Security forces in Orissa can't stop arson, fear
Bhubaneswar (AsiaNews) - Christmas celebrations in the district of Kandhamal have passed without violence, but the arson continues, Christians are still afraid, and the refugees are not leaving the camps out of fear of new violence.
On December 23, while Christmas preparations were underway in the parishes and refugee camps, two small shops in the town of Sugadabadi were set on fire. On the 26th, the same fate befell a Christian center in the village of Bakingia.
The Christians of Kandhamal, while acknowledging the massive deployment of forces to guarantee security during the Christmas season, continue to fear for their safety. As of today, the police have not taken any action over the violence that began at the end of August, and those responsible for the killings and violence are still roaming free. The situation is being made even more tense by the emergence of a new fundamentalist group, the Hindu Yuva Vahini, formed to fight the Maoist groups and Christian communities.
In the camps set up by the government for refugees from Orissa, Christmas celebrations took place with extensive participation from the more than 10,000 Christians staying there.
Fr. Nithiya, a Capuchin friar and the executive secretary of the justice and peace commission of the conference of Indian bishops, spent the holiday in Kandhamal. Interviewed by AsiaNews, he said: "Even though we find innocent joy in the faces of the children on Christmas day in the camps, one could notice a sense of emptiness, an expression of grief and a tremendous expression of loss in the faces of people at large."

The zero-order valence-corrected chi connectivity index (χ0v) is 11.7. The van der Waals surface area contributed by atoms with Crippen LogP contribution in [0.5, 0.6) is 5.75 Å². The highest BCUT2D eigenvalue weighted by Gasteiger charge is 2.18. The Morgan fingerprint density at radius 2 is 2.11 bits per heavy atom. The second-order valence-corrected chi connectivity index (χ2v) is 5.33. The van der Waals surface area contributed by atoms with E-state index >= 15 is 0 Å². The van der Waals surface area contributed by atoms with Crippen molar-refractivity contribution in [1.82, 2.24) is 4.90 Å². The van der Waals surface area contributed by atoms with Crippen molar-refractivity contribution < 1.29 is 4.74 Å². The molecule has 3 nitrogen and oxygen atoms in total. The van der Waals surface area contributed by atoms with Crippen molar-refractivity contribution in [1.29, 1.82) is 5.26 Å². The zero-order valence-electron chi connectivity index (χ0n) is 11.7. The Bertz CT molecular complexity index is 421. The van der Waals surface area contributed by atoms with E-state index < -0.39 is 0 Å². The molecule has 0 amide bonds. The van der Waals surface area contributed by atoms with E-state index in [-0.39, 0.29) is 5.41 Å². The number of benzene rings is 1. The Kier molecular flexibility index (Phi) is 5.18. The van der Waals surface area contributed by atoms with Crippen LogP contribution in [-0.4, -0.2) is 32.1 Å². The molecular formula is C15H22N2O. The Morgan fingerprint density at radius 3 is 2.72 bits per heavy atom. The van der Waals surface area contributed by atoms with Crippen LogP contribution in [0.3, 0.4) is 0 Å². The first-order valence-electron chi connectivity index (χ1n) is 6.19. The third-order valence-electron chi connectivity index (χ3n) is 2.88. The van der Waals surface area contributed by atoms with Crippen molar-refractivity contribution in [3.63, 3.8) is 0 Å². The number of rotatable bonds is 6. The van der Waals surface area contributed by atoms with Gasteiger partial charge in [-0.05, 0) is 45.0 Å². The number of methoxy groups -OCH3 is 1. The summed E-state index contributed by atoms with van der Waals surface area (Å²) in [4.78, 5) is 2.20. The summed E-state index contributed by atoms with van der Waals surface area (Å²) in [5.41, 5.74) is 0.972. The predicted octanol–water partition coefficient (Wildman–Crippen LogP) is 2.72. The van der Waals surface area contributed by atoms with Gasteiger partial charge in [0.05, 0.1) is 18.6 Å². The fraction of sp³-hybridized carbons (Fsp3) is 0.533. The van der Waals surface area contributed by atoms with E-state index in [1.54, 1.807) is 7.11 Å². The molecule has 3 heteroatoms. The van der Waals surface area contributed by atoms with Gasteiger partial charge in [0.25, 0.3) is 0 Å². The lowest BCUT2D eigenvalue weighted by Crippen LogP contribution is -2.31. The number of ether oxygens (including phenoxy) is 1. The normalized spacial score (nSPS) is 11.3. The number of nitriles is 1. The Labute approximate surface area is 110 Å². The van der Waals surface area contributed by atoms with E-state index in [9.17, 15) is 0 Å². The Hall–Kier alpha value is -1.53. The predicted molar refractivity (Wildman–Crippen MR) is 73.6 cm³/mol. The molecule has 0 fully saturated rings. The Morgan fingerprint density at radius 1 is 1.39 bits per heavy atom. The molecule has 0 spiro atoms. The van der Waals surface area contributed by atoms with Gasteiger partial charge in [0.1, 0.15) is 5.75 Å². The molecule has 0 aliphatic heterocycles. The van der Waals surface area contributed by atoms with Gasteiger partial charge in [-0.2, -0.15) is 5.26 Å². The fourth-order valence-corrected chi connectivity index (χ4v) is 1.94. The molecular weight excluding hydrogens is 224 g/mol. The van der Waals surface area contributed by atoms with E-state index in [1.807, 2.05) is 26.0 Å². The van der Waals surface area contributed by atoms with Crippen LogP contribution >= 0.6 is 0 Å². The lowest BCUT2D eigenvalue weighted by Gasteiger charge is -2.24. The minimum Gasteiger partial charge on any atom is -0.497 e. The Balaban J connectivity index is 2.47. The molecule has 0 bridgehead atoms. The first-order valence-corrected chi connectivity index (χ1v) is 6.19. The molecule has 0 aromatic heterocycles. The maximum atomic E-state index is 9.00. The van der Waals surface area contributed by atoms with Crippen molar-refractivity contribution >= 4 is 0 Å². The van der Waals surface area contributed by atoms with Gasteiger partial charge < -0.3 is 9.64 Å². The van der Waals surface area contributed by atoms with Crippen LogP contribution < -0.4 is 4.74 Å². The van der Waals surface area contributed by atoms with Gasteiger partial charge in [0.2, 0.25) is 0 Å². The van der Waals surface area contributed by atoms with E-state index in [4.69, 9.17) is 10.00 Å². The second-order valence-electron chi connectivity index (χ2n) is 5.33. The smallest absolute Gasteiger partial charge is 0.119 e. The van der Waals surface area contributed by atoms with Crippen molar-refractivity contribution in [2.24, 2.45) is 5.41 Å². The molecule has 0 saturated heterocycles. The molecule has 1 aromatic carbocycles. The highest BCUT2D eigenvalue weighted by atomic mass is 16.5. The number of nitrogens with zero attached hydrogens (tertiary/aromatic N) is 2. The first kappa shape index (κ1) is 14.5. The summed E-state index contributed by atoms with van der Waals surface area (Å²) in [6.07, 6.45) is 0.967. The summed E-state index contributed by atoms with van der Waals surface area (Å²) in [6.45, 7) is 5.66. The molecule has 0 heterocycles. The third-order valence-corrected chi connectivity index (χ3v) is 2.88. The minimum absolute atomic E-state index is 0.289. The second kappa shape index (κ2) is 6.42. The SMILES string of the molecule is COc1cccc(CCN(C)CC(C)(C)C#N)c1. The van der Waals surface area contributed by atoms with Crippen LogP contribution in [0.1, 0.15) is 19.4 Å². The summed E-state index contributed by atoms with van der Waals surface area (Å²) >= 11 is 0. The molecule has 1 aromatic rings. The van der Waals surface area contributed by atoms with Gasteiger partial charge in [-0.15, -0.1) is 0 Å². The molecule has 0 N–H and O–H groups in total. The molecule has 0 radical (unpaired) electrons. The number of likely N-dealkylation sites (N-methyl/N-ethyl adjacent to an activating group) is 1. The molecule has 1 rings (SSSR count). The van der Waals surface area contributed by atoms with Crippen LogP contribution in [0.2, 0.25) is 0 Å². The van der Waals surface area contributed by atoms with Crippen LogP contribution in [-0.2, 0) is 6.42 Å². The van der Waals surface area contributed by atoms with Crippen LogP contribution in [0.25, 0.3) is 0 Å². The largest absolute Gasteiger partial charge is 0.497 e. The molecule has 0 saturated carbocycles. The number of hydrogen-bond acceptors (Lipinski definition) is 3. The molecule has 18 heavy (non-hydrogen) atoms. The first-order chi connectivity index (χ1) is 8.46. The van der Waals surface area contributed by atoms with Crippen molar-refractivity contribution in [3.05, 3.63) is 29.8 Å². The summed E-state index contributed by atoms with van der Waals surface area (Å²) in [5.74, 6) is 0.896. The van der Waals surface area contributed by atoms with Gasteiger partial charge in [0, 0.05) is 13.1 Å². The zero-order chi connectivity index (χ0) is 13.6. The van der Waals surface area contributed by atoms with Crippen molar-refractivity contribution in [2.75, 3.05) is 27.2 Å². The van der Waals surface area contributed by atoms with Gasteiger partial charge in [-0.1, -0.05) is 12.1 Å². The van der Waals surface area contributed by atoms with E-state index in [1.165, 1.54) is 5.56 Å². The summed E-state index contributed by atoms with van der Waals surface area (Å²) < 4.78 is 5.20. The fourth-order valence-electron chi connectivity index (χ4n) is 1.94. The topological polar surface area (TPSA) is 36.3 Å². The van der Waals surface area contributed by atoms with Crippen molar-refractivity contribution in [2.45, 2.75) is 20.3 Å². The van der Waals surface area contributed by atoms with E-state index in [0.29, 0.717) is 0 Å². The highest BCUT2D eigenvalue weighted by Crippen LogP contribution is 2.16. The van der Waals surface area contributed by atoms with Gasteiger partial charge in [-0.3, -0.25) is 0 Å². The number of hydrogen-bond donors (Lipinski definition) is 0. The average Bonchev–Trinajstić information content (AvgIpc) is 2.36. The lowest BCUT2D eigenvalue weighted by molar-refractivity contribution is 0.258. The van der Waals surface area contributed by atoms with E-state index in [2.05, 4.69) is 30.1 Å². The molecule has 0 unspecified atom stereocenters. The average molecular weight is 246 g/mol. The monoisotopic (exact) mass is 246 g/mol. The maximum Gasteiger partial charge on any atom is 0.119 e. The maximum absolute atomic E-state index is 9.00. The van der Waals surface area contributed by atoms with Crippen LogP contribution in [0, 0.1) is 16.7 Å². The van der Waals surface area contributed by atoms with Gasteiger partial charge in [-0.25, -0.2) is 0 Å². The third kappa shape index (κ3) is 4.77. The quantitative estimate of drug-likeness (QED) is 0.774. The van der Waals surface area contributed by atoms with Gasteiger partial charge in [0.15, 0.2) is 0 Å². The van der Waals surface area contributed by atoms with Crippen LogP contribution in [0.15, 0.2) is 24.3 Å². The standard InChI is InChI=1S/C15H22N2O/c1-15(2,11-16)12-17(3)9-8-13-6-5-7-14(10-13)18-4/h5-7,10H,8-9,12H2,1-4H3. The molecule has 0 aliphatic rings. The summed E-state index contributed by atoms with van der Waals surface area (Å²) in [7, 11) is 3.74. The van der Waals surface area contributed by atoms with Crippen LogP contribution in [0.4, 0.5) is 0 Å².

The celebrations in the camps were made possible thanks to the joint activity of the local security forces and the Central Reserve Police Force, together with the efforts of the entire administration in the district. The various security forces controlled the situation the entire night, while the faithful gathered in the camps prepared the celebrations.
The police chief encouraged the parishes to hold their services as planned, but many priests preferred to move up the Masses to before sunset. In the village of Pobingia, about 30 policemen watched over the celebration scheduled for 4:30 in the afternoon, in order to permit the faithful to return home during the daylight. But only about 20 people attended the function, mostly religious of the order of the Missionaries of Charity, and volunteers. There were very few local Catholics there, who, fearing for their safety, did not risk going out in public, after suffering violent intimidation in the recent past on the part of fundamentalists intending to convert them by force to Hinduism.
Fr. Nithiya celebrated the Mass in the camps of Tikabali and G Udayagiri, and visited the village of Banunigam. After sleeping in one of the tents set up to host the refugees, he described their conditions for AsiaNews: "People live in small canvass tents in each camp. In each tent there are around 5 to 7 families living together. There is no privacy. There is neither electricity nor water facilities. Both young and old, men and women live in the same tent under various types of inconveniences. What next? What is to be done to ensure the safe passage of people from camps to their homes? Even if the people go back to their villages, how will they be received?"